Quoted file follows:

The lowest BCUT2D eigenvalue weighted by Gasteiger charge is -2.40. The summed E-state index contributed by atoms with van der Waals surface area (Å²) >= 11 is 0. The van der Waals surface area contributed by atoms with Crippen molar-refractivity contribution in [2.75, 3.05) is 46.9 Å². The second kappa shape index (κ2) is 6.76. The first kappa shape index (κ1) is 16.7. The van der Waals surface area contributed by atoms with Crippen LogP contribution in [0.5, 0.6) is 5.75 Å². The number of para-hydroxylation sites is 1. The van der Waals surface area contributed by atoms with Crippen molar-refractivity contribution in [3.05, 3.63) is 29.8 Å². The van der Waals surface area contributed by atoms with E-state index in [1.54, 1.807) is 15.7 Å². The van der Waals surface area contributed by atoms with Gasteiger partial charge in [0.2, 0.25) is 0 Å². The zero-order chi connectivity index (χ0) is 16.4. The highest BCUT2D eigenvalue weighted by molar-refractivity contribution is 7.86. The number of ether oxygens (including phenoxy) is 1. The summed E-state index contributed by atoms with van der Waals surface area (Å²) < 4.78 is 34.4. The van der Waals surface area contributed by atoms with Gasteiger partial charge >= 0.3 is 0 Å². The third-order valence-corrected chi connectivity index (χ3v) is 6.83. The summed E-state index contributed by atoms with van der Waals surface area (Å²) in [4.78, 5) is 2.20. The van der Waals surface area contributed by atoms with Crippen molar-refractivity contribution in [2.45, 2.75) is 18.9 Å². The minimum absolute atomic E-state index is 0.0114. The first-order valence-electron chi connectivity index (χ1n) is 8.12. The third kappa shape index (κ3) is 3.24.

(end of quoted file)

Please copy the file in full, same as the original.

The lowest BCUT2D eigenvalue weighted by Gasteiger charge is -2.40. The summed E-state index contributed by atoms with van der Waals surface area (Å²) >= 11 is 0. The van der Waals surface area contributed by atoms with Crippen molar-refractivity contribution in [2.75, 3.05) is 46.9 Å². The second kappa shape index (κ2) is 6.76. The first kappa shape index (κ1) is 16.7. The van der Waals surface area contributed by atoms with Crippen LogP contribution in [0.5, 0.6) is 5.75 Å². The number of para-hydroxylation sites is 1. The van der Waals surface area contributed by atoms with Crippen molar-refractivity contribution in [3.05, 3.63) is 29.8 Å². The van der Waals surface area contributed by atoms with E-state index in [1.54, 1.807) is 15.7 Å². The van der Waals surface area contributed by atoms with Gasteiger partial charge in [0.2, 0.25) is 0 Å². The zero-order chi connectivity index (χ0) is 16.4. The highest BCUT2D eigenvalue weighted by molar-refractivity contribution is 7.86. The number of ether oxygens (including phenoxy) is 1. The summed E-state index contributed by atoms with van der Waals surface area (Å²) < 4.78 is 34.4. The van der Waals surface area contributed by atoms with Gasteiger partial charge >= 0.3 is 0 Å². The third-order valence-corrected chi connectivity index (χ3v) is 6.83. The summed E-state index contributed by atoms with van der Waals surface area (Å²) in [4.78, 5) is 2.20. The van der Waals surface area contributed by atoms with Crippen molar-refractivity contribution in [2.45, 2.75) is 18.9 Å². The minimum absolute atomic E-state index is 0.0114. The first-order valence-electron chi connectivity index (χ1n) is 8.12. The third kappa shape index (κ3) is 3.24.